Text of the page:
Celebrating Robert Burns
I don’t know many people who have tried haggis - perhaps a couple dozen folks - but generally those who have tasted it enjoyed it. But if you mention the word haggis to the uninitiated, without exception they grimace and flee with fear as though they are running from Mel Gibson in Braveheart.
I have to admit that haggis has gotten a bad rap over the years. I think it begins with the name… the term “haggis” seems to conjure up visions of Shakespeare’s witches in Hamlet, boiling a sheep’s stomach filled with haggis in a simmering cauldron. Granted, the thought of eating something prepared in a sheep’s stomach doesn’t seem that appealing but anyone who has eaten American sausages or hotdogs has probably consumed unaware similar innards.
Haggis is the national dish of Scotland and is traditionally served at gatherings celebrating the Scottish poet and lyricist Robert Burns’ birthday on January 25th. The Cornwall Library (Pine Street, Cornwall, CT) will be celebrating a Burns’ Night on Saturday January 25th at 7:30PM.
Burns’ name will forever be associated with haggis through his poem Address to a Haggis which is recited at the Burns’ dinners when the haggis is theatrically paraded in on a silver platter accompanied by bagpipes. The haggis is served with “neeps and tatties” (mashed turnips and potatoes) and a dram or two of Scotch whiskey. What’s not to love?
Haggis is traditionally made with sheep’s innards (heart, liver and lungs), chopped onion, suet, savory spices (pepper, allspice, nutmeg, salt), and Scottish oatmeal, cooked in a casing made from a sheep’s stomach. It’s very similar in taste and texture to the ingredients used to make stuffed cabbage rolls.
This year I decided I would learn how to make some fresh haggis for Cornwall Library’s Burns’ Night that would pay tribute to Burns but be delicious and very palpable. It took me several attempts before I came up with the perfect combination of traditional savory flavor while using ingredients that everyone would find appealing. My poor husband has eaten haggis more over the past month than anyone I’ve ever met!
The biggest challenge for me was finding the right oatmeal to use. I thought McCann’s Steel Cut Oats would be the best but they overpowered the dish with their chewiness. The best is Bob’s Red Mill Scottish Oatmeal (go figure) which is stone ground into coarse little nuggets. For the meat, my recipe uses ground lamb and chopped chicken livers, which gives the savory flavor without being too gamey. Instead of adding suet, I sauté the onions and meats in diced pancetta. The haggis is cooked in a cast iron pan – only one pan to clean and easy to serve. I think of my recipe as “Haggis for the Modern Man.”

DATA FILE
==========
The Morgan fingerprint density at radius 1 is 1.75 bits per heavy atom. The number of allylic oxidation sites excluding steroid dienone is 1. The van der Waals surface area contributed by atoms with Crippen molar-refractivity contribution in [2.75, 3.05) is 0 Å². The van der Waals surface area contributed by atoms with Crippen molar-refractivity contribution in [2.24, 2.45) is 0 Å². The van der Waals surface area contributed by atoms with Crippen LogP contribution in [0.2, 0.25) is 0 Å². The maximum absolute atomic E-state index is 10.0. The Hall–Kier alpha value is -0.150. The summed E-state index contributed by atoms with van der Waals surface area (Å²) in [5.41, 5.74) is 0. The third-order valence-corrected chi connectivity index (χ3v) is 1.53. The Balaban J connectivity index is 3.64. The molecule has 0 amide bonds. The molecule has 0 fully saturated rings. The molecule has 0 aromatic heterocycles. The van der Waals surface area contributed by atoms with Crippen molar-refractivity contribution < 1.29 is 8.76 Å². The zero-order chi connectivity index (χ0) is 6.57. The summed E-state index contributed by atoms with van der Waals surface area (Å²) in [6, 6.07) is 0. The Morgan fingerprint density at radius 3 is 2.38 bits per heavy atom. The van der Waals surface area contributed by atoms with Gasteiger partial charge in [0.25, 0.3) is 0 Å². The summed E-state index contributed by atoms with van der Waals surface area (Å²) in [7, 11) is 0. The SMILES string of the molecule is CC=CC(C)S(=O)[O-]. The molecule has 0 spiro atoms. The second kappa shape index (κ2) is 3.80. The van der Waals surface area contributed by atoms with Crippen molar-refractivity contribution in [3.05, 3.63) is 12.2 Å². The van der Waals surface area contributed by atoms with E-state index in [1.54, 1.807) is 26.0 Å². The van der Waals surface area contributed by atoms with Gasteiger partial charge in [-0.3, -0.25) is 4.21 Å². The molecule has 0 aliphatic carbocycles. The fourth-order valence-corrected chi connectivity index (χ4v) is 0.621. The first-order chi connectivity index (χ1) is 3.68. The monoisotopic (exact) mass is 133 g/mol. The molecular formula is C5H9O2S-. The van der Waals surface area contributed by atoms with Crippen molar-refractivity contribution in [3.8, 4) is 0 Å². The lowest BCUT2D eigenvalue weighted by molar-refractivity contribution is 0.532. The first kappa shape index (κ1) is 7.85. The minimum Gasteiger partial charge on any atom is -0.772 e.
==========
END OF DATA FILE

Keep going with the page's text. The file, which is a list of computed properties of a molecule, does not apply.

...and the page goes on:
I’m looking forward to an evening of kilts, music, poetry, scotch and delicious food as we celebrate Burns’ birthday! If you’d like to join us, call the Cornwall Library at 860-672-6874. Space is limited, so reservations and advance payment are required.
4 ounces diced pancetta
½ large sweet onion, chopped
1 teaspoon ground black pepper
½ teaspoon salt
1 teaspoon allspice
1 ½ teaspoons ground nutmeg
½ teaspoon ground cinnamon
1 ½ teaspoons ground cardamom
1 teaspoon dried thyme
1 ¼ pounds ground lamb
1 pound chicken livers, coarsely chopped
2 cups chicken stock, divided
1 cup Bob’s Red Mill Scottish Oatmeal*
Extra virgin olive oil
11 1/2” inch diameter cast iron pan – or – 9” x 13” casserole dish. If you use a casserole dish for baking, you will first need to sauté the ingredients in a frying pan on the stove.
Preheat the oven to 375 degrees.
In your large cast iron pan, cook the pancetta until browned and the fat is released. Remove the pancetta with a slotted spoon and reserve in a small bowl.
In the remaining fat, sauté the chopped onion for about 5 minutes until it has softened and is translucent. Return the pancetta to the pan. Sprinkle all the spices into the pan (salt through thyme) and stir to combine.
Add the ground lamb to the pan and cook until browned, then add the chopped chicken livers and continue cooking for 5 additional minutes. The chicken livers might still appear a bit pink at this point but will continue to cook.
Slowly pour one cup of stock over the mixture, cover with foil, and simmer on the stove for 10 minutes.
Add 1 cup Bob’s Red Mill Scottish Oatmeal, stirring well to combine. Return the mixture to a simmer on the stove, then cover again with foil and bake in the oven at 375 degrees for 10 minutes.
Carefully turn back the foil and pour in another ½ cup of stock. Bake 10 additional minutes in the oven.
At this point remove the foil and let the haggis brown in the oven. If it seems a bit dry, add the final ½ cup of stock before baking another 10 minutes (for a total of 10 minutes on the stove and 30 minutes in the oven). (Since a regular breakfast recipe of Bob’s Red Mill Scottish Oatmeal only takes 10 minutes to cook on the stovetop, the baked oatmeal in the haggis should be a bit chewy, but cooked through and well-incorporated into the mixture).
Serve the haggis with some mashed potatoes, mashed turnips and a wee dram or two of scotch for a traditional Scottish meal.